If you have friends in the service industry, you've likely seen them post articles titled "The Top 37 Things Customers Do to Annoy Bartenders" or "How to Make a Waiter Hate You."
The obnoxiousness of nearly every faux pas on the list should be obvious, and the type of people who bother to read etiquette pieces are rarely the ones who need the wake-up call. But we can all benefit from an inside look at the businesses we frequent and remind ourselves that employees are people.
The same thing goes for strip clubs.
Whether you visit often, for the occasional bachelor party, or just once on a lark, there's rarely adequate preparation for how to act. Very few people understand how adult businesses operate, and we get very little practice healthily expressing desire in general, much less in commerce.
Because we are taught that sexuality is shameful, the folks who work in related fields are also dehumanized. When porn performers, sex workers, or exotic dancers are discussed, it's not uncommon for it to be in degrading terms, especially from the very people who use their services.
Stripping is both physically demanding and a form of emotional labor, like any other job that requires someone to use their body (construction, firefighter, etc) or express care about client feelings (hospitality, sales, etc). But because sexual work is conceptualized as unique and separate, we tolerate abysmal working conditions we'd never allow in other fields.
Depending on the club, most clients are polite. An unfortunate minority create the majority of the problems. But even well-meaning customers may mess up without knowing. The club business model is incredibly exploitative and management is entirely unsupportive. Informing patrons about the system is key, so they can understand why things that don't seem like a big deal are actually incredibly rude.
This introductory etiquette guide is based on feedback from women who work in the industry. The responses were immediate, emphatic and for the most part, universal:
It's been said that if you can't afford to give an adequate gratuity, you can't afford to go out at all. With strip clubs that is especially true. They are not bars or music venues, and just hanging out and watching is dreadfully rude. Dancers are actually paying for the opportunity to work and are also expected to share their money with the DJ, door guy, House Mom (who takes care of things in the locker room), and management. If you are seated near the stage, you're especially obliged to give money for every performer, for every song. If you end up conversing with a dancer, it's standard to give her money for the interaction: roughly a dollar a minute. If you don't want to talk to someone, be direct but polite about it, so as not to waste her time.
Just because a woman is wearing very little doesn't suspend the laws of consent. Ask before making any physical contact, let her guide the interaction whether you're sitting in the main room or getting a private dance. Touching is often against the club rules and the employee will be the one punished, even if it's entirely the fault of the customer.
If you have a particular kink you'd like indulged, speak up. As Kiera from Daydreams put it, "We have heard it all. If you want to pay us to rub our feet or step on you with heels, just ask. Many are willing to do those things." Meanwhile, know that it's not only illegal but rude to ask for sexual contact. Internationally renowned pole dancer Lux ATL made it clear that while she had no judgment for prostitutes that clients need to stop asking for sexual acts. "I am a stripper. I am here to tease and titillate, not facilitate your orgasm. You've got my job description wrong." Another performer added "even if you are with a hooker, ASK first."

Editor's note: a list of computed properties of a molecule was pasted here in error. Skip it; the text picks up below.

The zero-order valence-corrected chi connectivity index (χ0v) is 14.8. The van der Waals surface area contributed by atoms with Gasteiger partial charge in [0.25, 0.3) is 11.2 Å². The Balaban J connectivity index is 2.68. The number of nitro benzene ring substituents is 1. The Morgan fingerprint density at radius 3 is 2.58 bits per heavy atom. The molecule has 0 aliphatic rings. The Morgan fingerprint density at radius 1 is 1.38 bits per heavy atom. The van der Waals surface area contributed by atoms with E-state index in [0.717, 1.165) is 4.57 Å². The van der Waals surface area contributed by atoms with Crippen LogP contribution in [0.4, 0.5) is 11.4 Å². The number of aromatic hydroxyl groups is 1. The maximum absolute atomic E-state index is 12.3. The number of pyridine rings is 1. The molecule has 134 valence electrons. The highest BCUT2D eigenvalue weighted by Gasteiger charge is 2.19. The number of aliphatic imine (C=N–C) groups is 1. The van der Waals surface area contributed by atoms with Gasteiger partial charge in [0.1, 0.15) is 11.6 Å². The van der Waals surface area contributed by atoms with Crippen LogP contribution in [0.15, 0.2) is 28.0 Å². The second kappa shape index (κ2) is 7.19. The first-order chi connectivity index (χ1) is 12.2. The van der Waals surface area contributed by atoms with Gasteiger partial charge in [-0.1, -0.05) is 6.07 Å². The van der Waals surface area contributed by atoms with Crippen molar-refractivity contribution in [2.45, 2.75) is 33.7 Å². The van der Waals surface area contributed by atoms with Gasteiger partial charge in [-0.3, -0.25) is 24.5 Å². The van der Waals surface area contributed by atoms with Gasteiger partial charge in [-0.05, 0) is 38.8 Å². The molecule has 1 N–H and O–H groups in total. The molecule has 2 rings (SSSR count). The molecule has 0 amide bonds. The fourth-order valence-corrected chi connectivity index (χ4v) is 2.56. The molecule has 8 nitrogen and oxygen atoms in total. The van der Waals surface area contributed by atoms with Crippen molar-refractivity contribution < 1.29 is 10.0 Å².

Compliments are welcome, but feedback about what would make someone look better (breast implants, gaining/losing weight, more/fewer tattoos, etc) should remain unsaid. Refrain from suggesting stripping is beneath someone or that you would like to rescue them from this work. Cameron of Risque said, "So many guys come in and treat the girls like meat, and act like they can say whatever they want to you just because they gave you a dollar." Make meaningful conversation like you would in any social interaction.
Don't drag along a girlfriend who is going to feel icky, insecure or jealous: People should only come to the club if they are enthusiastic. Don't compete with the dancers or draw attention from them with amateur stripper moves. You wouldn't want someone to stand next to you at work, miming your actions, so don't do it at the club. The dancer is not jealous of you or trying to steal your partner, nor is she interested in a threesome with you and your man… she's at work.
Don't ask what she's doing after work, or for her or phone number or "real name." It's possible to cultivate a long-term, fulfilling business relationship between performer and client, but boundaries are important. A former dancer explained to me that some guys have a delusional fantasy that if they dated, she'd dress the same at home. "Not only is that not going to happen, but I'm not even into men. Working at the club rid me of that."
Most of us work a customer service job at some point and, through that, learn to be better patrons. But I don't have to have personally slung burgers and worked retail to know that I shouldn't yell at the person working the register or leave store inventory in random places. Ultimately any etiquette guide is about treating everyone with basic human dignity and exotic dancers deserve as much respect as any other worker.
Dr. Timaree Schmit earned her Ph.D. in Human Sexuality from Widener University, where she now trains future sexologists and clinicians. Her passion is bringing rational, empirically-based, sex-positive information to the world, empowering others to celebrate their bodies, build intimacy and experience pleasure.